‘Because of the pressures the trust is under, we have made the decision to declare an internal critical incident which means staff across the trust will be working together today to take actions immediately to attempt to alleviate the pressure we are under including stepping down some non-urgent activity in order to deliver all of the things we can and need to do to provide the very best care possible.
‘We will also be working across the Fylde Coast with our partners too, to ensure care packages and support are provided as quickly as possible to aid discharge, and encourage the public to help us respond to this period of high demand by doing everything they to protect their families and friends by ensuring they are fully vaccinated and following guidance around social distancing, wearing a mask, and washing their hands, and crucially seeking help from the most appropriate health services, only attending A&E for serious accidents and emergencies, and using NHS 111 first to seek advice about the most appropriate care for your needs.’
In declaring a critical incident Great Western Hospitals NHS Foundation Trust chief executive Kevin McNamara, said the situation was likely to get even tougher in the coming weeks.
‘Following a tough few days we have this morning declared an internal critical incident due to sustained high levels of demand, Covid and non-Covid, and availability of beds.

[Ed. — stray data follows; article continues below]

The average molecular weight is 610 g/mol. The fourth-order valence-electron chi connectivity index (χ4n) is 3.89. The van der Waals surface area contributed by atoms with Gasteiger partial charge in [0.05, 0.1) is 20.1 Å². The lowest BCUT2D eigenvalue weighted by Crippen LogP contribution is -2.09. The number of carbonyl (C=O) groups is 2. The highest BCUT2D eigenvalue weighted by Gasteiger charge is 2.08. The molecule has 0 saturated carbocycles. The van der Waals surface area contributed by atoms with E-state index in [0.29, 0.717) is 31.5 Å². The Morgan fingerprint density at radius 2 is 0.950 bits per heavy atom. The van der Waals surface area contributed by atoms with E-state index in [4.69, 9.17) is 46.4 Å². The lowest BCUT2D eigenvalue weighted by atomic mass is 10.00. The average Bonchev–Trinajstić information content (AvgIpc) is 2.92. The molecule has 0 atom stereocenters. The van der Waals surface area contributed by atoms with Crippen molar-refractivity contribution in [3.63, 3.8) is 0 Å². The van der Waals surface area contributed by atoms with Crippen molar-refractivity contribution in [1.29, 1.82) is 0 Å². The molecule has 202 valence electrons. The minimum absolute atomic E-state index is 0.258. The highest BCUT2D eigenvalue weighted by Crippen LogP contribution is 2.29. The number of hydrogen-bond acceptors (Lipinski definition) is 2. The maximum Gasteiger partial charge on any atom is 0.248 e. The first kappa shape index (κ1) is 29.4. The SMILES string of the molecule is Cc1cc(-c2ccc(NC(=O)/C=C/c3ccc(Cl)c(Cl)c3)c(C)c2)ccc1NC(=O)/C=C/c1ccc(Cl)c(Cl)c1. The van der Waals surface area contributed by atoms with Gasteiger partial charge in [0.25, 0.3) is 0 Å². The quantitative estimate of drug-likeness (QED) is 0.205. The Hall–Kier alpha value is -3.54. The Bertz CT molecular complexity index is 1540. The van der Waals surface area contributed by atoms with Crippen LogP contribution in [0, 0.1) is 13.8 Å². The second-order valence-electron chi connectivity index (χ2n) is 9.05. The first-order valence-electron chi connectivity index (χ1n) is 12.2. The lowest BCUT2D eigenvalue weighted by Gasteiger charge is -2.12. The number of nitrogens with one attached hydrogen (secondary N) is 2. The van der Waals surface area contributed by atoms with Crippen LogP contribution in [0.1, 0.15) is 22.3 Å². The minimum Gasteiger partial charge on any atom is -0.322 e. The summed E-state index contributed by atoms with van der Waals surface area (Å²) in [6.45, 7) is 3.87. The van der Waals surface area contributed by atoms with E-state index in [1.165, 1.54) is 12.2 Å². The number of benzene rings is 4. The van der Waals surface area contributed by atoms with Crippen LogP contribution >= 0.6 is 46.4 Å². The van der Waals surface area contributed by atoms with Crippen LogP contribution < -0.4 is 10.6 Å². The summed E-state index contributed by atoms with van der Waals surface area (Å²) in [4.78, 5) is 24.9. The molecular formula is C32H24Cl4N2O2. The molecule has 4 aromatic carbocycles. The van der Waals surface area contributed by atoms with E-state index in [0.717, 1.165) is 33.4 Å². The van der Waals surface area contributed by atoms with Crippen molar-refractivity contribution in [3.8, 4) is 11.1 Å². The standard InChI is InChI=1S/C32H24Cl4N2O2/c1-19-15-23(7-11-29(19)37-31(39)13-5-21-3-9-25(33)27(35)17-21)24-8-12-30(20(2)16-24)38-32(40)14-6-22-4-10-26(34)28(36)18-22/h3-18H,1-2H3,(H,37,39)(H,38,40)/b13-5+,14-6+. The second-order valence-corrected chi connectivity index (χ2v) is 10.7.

‘This is causing delays to patients accessing services for which I am very sorry.
We always knew that January would be a tough month for everyone and our modelling shows that it is likely to get tougher in the next few weeks. Our teams are working hard to provide care to those that need it and we are of course working closely with partners seeking support.
‘Our Covid inpatient numbers are currently 67 patients confirmed or suspected, an 81 per cent increase from 37 on Christmas Eve.’
Plymouth’s Derriford Hospital has also declared a major incident after nearly 500 staff were absent due to Covid.
Jo Beer, chief operating officer of the University Hospitals Plymouth NHS Trust, said there was high pressure’ on urgent care and an increasing demand for Covid beds.
‘We currently have 99 Covid positive patients across Derriford and our three community hospitals and just under 500 staff absent for Covid-related reasons,’ she said.